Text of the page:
Sile Nic Chormaic

Sile Nic Chormaic - 2022 SPIE Women in Optics Planner

Professor, Light-Matter Interactions for Quantum Technologies
Okinawa Institute of Science and Technology Graduate University

SPIE Member

Sile Nic Chormaic

Born in Ireland
Resides in Japan
Educational Background: BSc, MSc, Docteur en Physique

When I was in secondary school, I was fascinated by languages and traveling. I viewed maths as another language, with similar rules but without the exceptions that can make languages challenging. I was passionate about studying maths in university and some of the options given to us such as deciphering the symbolism in ancient sites around Ireland. But once I had access to university-level physics, I realized it offered far more career options for me with travel. As an undergraduate, I was given the chance to spend a summer in University College London working in a physics lab and this is what finally defined my direction in atomic physics.

Now I lead a research group of about 20 researchers (students, postdocs, staff scientists, technicians) and my main responsibilities lie in their education and training to conduct impactful research ethically. I give classes, organize lab sessions, coordinate research projects, source funding, and advertise our research through seminars and conference presentations. A lot of my time is spent editing student reports, research papers, and project reviews. I also mentor PhD students around the world, review research proposals for many international funding agencies, and promote OIST as a great place for PhD studies.

I would say that trying to choose a career direction that would ensure that I always had a steady income was probably the biggest challenge, especially after I finished my doctoral studies. I knew since I was a teenager that I wanted to leave Ireland, so I needed to find a way to do this with security. I was funded all through my university education by external or university grants and this made it all possible. I’ve always sought change, and this can also be challenging. On the day of my PhD exam, I was offered a research position in a fantastic lab in Austria that I couldn’t say no to. There’s so much to explore in the world (both inside and outside the lab) that we need to be adventurous in making decisions.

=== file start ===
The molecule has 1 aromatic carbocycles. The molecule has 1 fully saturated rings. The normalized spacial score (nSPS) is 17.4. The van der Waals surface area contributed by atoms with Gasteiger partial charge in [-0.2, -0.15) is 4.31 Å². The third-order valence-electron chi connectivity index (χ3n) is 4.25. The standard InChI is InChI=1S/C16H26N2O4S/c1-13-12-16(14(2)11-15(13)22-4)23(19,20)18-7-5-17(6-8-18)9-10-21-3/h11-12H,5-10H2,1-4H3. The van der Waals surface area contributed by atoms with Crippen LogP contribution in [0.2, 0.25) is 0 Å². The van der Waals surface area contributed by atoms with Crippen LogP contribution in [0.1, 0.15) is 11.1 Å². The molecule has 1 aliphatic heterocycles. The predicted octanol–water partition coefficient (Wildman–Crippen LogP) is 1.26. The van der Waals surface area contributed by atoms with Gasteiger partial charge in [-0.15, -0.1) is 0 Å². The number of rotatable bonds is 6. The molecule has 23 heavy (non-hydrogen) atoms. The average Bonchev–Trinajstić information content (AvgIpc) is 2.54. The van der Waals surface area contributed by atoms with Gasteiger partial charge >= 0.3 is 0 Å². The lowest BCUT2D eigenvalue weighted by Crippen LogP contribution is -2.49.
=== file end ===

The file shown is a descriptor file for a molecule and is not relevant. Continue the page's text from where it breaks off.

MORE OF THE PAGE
I think the most important thing is to ask for help if you need it, particularly financial. There are sources of funds out there that many don’t know about that can make the possibility of having a great education all that easier. Most universities can provide some support where really needed.

So go for it—the independence you get from being a scientist is wonderful. You get to explore so many things. My driving force was my love of languages (including maths) and my desire to travel the world. Being a scientist enabled this more than any other job I can imagine, even working for an airline.

View more 2022 profiles